In no particular order…
It Follows (2014)
Horror movies have often had something to say about our society’s sexual mores, but its rare to have a full on allegory for sexually transmitted disease. But that’s what we get in It Follows. Though it’s far more compelling than I just made it sound, promise.
A Girl Walks Home Alone at Night (2014)
It’s likely you’ve never heard of A Girl Walks Home Alone at Night. It’s time to remedy that. The only movie on this list you’ll have to read to watch, Girl tells the story of an Iranian vampire trying to make it in the modern world. Every scene is brilliant and beautiful all at once.
The Babadook (2014)
What can I say? 2014 was a good year. Now that I have a child of my own, the true horror of The Babadookhits me with its full force. The movie is frightening, regardless of your place in life, with the kind of rising, creeping horror that I’ve always loved. But the true horror is in raising your kids, in seeing your own youth fade away, in hoping that you are doing right by them, and feeling every day that you are failing. Bleak man, I know.
The Cabin in the Woods (2011)
When you go meta, you never know if it’s going to work out. Loving references and homages can slip into parody in an unskilled hand, but there’s nothing to worry about here. Cabin in the Woodsis a near perfect movie, with innumerable references to classic horror. It never drifts into parody, and it is always loving in its treatment of the genre. Is it a little bleak? Yes, yes it it. Do we end up rooting for the world to end? Yes, yes we do. But 2011 was a dark time. Fortunately, everything is better now.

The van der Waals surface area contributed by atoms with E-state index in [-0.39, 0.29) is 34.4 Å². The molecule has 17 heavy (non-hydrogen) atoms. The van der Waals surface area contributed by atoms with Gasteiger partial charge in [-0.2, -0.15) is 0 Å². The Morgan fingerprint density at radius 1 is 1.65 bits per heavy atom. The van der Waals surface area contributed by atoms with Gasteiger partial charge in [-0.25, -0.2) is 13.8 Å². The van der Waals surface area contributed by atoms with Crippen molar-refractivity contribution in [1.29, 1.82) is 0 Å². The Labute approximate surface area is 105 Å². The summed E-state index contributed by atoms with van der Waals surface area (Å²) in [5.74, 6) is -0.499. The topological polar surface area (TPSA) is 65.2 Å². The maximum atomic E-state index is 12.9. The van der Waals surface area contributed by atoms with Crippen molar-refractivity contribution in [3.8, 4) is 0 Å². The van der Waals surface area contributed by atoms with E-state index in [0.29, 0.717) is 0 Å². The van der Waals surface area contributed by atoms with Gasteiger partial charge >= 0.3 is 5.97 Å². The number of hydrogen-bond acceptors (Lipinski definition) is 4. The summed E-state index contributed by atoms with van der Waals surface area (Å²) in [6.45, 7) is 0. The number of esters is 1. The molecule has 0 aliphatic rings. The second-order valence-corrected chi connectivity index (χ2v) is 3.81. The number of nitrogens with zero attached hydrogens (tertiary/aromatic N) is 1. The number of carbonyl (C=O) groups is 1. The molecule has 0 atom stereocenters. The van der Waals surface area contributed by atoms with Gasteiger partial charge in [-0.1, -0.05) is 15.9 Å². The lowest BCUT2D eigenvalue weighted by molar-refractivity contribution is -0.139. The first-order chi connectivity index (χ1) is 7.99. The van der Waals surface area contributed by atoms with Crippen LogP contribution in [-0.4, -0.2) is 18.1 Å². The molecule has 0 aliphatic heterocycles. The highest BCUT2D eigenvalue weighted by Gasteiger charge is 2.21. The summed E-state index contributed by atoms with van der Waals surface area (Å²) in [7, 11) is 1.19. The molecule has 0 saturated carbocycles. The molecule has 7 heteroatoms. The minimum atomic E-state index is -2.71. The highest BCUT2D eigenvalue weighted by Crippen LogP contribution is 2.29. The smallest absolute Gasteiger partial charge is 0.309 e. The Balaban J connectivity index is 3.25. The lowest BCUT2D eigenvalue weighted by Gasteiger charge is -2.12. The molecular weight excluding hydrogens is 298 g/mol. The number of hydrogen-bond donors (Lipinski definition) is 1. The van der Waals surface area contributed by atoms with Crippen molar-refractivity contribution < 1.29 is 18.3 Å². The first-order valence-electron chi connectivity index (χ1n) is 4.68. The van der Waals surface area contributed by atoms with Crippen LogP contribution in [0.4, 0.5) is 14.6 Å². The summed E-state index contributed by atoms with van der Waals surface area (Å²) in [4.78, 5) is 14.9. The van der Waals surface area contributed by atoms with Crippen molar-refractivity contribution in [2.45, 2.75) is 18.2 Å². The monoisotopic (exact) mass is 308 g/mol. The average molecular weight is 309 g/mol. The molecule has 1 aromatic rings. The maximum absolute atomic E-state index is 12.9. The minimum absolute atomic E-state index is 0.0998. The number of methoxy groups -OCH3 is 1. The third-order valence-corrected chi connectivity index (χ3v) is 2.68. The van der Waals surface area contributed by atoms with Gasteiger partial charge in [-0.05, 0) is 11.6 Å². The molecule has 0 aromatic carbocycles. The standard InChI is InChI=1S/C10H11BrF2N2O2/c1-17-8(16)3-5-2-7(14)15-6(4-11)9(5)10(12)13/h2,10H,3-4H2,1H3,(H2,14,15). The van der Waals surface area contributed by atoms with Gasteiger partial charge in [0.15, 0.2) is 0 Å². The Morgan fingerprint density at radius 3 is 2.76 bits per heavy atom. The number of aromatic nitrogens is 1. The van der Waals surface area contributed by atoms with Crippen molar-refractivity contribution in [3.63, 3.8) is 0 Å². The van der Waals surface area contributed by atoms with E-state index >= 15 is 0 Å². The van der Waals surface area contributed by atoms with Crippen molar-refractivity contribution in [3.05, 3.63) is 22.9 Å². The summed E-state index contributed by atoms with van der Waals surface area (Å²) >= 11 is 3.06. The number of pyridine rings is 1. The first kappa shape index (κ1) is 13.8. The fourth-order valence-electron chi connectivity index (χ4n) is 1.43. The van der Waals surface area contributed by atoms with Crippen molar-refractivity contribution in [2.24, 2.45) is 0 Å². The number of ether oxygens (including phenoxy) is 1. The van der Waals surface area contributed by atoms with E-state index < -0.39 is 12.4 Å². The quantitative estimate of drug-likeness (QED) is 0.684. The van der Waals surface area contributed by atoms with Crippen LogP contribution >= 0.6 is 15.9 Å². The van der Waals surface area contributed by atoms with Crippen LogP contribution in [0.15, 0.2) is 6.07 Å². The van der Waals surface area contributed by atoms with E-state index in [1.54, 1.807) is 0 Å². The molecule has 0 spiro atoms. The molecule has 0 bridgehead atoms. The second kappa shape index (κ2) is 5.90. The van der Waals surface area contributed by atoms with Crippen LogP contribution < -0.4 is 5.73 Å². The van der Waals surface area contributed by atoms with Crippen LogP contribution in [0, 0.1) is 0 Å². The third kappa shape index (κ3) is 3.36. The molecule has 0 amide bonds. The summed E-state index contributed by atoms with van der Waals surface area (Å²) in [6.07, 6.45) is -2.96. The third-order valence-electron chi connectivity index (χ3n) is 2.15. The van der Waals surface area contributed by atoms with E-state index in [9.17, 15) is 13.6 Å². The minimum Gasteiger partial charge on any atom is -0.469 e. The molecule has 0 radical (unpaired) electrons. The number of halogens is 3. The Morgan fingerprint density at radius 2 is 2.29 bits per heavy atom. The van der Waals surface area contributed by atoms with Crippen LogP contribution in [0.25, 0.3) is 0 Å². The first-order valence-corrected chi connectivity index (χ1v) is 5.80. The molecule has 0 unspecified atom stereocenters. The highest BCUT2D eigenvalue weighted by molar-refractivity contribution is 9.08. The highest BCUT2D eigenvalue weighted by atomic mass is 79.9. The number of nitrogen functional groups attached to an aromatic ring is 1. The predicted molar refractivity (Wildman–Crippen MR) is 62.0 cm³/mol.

Get Out (2017)
I say no particular order, but Get Outmay be my favorite movie of the last ten years. The best horror films often have a message, and Get Out is no different, skewering race relations in America in a way that will make you squirm, no matter what your political persuasion. But this is not a movie that preaches at you while you roll your eyes and wait for something horrific to happen. Get Out is creepy from the word go, and it never lets up. Not just one of the best horror movies of the decade. One of the best horror movies ever made.
The eternal fight between vampires and werewolves, played out across bad movies, tween books, and graphic novels. We had a day dedicated to the best songs about vampires. Now let’s hear it for the werewolves.
A Girl, a Boy, and a Graveyard by Jeremy Messersmith
I’m probably cheating a little bit here, as “A Girl, a Boy, and a Graveyard” isn’t really about werewolves, but the video is. And it’s a great song anyway, so check it out.
Wolf Like Me by TV on the Radio/Lera Lynn
More on point is “Wolf Like Me.” Not only is the song about werewolves, the video is a veritable short film on the subject. And also a bonus video of the cover by Lera Lynn. Less creepy but way more sexy, it’s like listening to a completely different song.
Little Red Riding Hood by Sam the Sham and the Pharaohs
Not as obviously about werewolves, but a talking wolf that eats little girls in red coats? Sounds like one to me.
Friends, it’s been a rough year, both the longest and the shortest of our lives. But if you’re reading this, we made it. October is here. Who knows how the lingering COVID-19 pandemic will affect us. Maybe there will be fewer parties, less candy, and a subdued Halloween. Maybe we’ll be stuck inside all month, watching horror movies and reading scary books, which doesn’t sound half bad. But whatever happens, we are in this together. Every day this month, I’ll be offering up horrific treats for you, my loyal readers. Some old, some new, all spooky. So gather around and join in. But whatever you do, stay inside the light.